NOT NOW, HONEY!
Performance Anxiety And Lack Of Knowledge Rob Couples Of Conjugal Bliss: Experts
Radha Sharma | TNN
When Rushali got married to Sandip Patel, it was the perfect partnership. Both were IT engineers, pursued high profile jobs and shared similar interests and values. The couple embarked on their honeymoon to Switzerland with stars in their eyes and romantic dreams thudding in their hearts. That was two years ago. Instead of the love train speeding into the conjugal tunnel, it just stood at the station. The couple recently landed at the clinic of a local sexologist looking for a solution for their Un-Consummated Marriage (UCM).
It may be difficult to believe that something called unconsummated marriage may exist in times of availability of 24×7 porn and sexual knowhow at the touch of a smartphone that is perceived to have pushed society into a sexual overdrive. Experts, however, say that nonconsummation indeed plagues a high number of marriages. Reasons vary from basic lack of knowledge, erectile dysfunction, performance anxiety and complex webs of emotions.
Sexologist Dr Paras Shah has studied 463 couples for UCM from 2010-2013. An study titled ‘Un-consummated Marriages: Prevalence and Reasons’ of 459 of such couples reveals that the major cause of non-consummation of marriage where the couple was not able to have intercourse after mar riages was premature ejaculation (60%), performance anxiety (45%), lack of knowledg e (30%), erectile dysfunction (22%), vaginusmus (10%) and faulty positions (10%).
“The period in which the couples were not able to consummate their marriage ranged from 15 days to over 3 years. Maximum 70% couples who consulted me were not able to enjoy conjugal relationship from six months to over a year”, said Dr Shah.
Psychiatrist Dr Hansal Bhachech says that while it is a general belief that overexposure to internet has made people smart about sex, the reality is contrary. “People are entering marriage with a pressure to perform. Fed early on porn videos, they feel that aggressive sex which lasts for at least half-an-hour is normal. Similarly, women fear aggressive sex and many just avoid it fearing pain. With expectations rising, the most normal, instinctive act of intercourse has got complicated for many”, says Dr Bhachech.
Dr Bhachech cites instance of a couple that consulted him recently. The couple was married for a year but wife complained extreme pain on attempts to intercourse which would end in her pushing the husband away. “The wife had developed vaginusmus where her vaginal muscles would go into a spasm when the moment of intercourse arose. In-depth analysis revealed that she had watched porn clips and got scared of the aggression shown during sex in the clips”.
Vadodara-based sexologist Dr Vivek Jain has studied four couples who consulted him for unconsummated marriage. “It is a weird case of hype-sexual disorder. The couples are highly educated, have married out of love, care for each other but the husband just does not get the desire to have penetrative sex. Their medical reports are normal and need no medication”. TIGHT SITUATION
Many couples request doctors to perform IVF so that they have a child. This is to relieve the pressure built up by the families who do not know that the couple has not been able to consummate their marriage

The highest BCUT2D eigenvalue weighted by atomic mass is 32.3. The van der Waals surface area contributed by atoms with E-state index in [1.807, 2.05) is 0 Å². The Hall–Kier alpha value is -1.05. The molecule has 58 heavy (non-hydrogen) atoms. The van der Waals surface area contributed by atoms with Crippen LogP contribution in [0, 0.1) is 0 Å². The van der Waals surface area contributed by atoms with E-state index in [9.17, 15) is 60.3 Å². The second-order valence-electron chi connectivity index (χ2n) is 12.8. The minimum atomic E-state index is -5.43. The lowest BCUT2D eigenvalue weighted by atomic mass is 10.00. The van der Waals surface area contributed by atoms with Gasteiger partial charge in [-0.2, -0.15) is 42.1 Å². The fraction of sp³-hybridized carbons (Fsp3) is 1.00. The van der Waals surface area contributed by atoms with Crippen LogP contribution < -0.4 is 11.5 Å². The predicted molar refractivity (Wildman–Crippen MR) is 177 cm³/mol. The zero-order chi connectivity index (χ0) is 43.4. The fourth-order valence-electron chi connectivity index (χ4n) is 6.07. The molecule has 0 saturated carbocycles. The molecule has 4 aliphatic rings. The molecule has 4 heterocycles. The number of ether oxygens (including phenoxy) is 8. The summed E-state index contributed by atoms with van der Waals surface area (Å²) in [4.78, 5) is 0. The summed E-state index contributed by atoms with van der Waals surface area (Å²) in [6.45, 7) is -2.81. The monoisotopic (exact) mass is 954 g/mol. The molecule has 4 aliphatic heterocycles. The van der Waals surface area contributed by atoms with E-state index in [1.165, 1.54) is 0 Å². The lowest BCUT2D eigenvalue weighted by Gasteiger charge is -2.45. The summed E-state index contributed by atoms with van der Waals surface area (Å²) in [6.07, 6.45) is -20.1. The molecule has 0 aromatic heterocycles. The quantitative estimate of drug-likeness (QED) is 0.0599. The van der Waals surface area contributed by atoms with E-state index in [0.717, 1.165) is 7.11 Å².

Some women undergo dilatation therapy to get over vaginusmus and give their nod for surgery, not acknowledging that vaginusmus has a strong link with the mind
Doctors say that there are couples who have pulled on with their marriages for years and sought help only when their relation heads for a divorce
Touch therapy may end bed fear of newlyweds
Don’t See Orgasm As The Sole Aim Of Sex, Say Doctors
Radha Sharma | TNN
Ahmedabad: When touch did not work for newlyweds Piya and Hitarth, the couple went for touch therapy wherein the focus should be to touch and experience each other without focusing on intercourse and orgasm!
The couple sought treatment for Un-Consummated Marriage (UCM) after Hitarth reported failure to perform in the bed.
Experts say that touch therapy or ‘Sensate Focus’ is a key therapy devised by Masters and Johnson for couples with UCM. It aims at increasing personal and interpersonal awareness of self and the other’s needs. Each participant is encouraged to focus on their own varied sense experience, rather than to see orgasm as the sole goal of sex.
“Sensate focus is a term usually associated with a set of specific sexual exercises for couples or for individuals. Majority patients respond to this in the third week of therapy as the anxiety to perform reduces,” says Dr Paras Shah.
Dr Hansal Bhachech says, “As the man reports increasing awareness and attention paid to these holistic sense aspects of sex, potency often returns. This works well for women too. Women report more sensation in their vagina, and lubrication.”
Experts say that the basic modules to treat UCM include giving couples correct information about sexual intercourse and removing the anxiety associated with performance.
“There are specific communities even locally where the tradition of showing blood-stained bed-sheet to relatives after the first night of marriage still exists in this days and generation. This practice puts a lot of pressure on the couples to perform, leading many to become victims of anxiety,” said Dr Shah.
According to the experts, many couples are misguided about the techniques and positions.
They are shown audio-visual slides to remove their misconceptions about the sexual life. This helps in putting things in the correct perspective, say experts.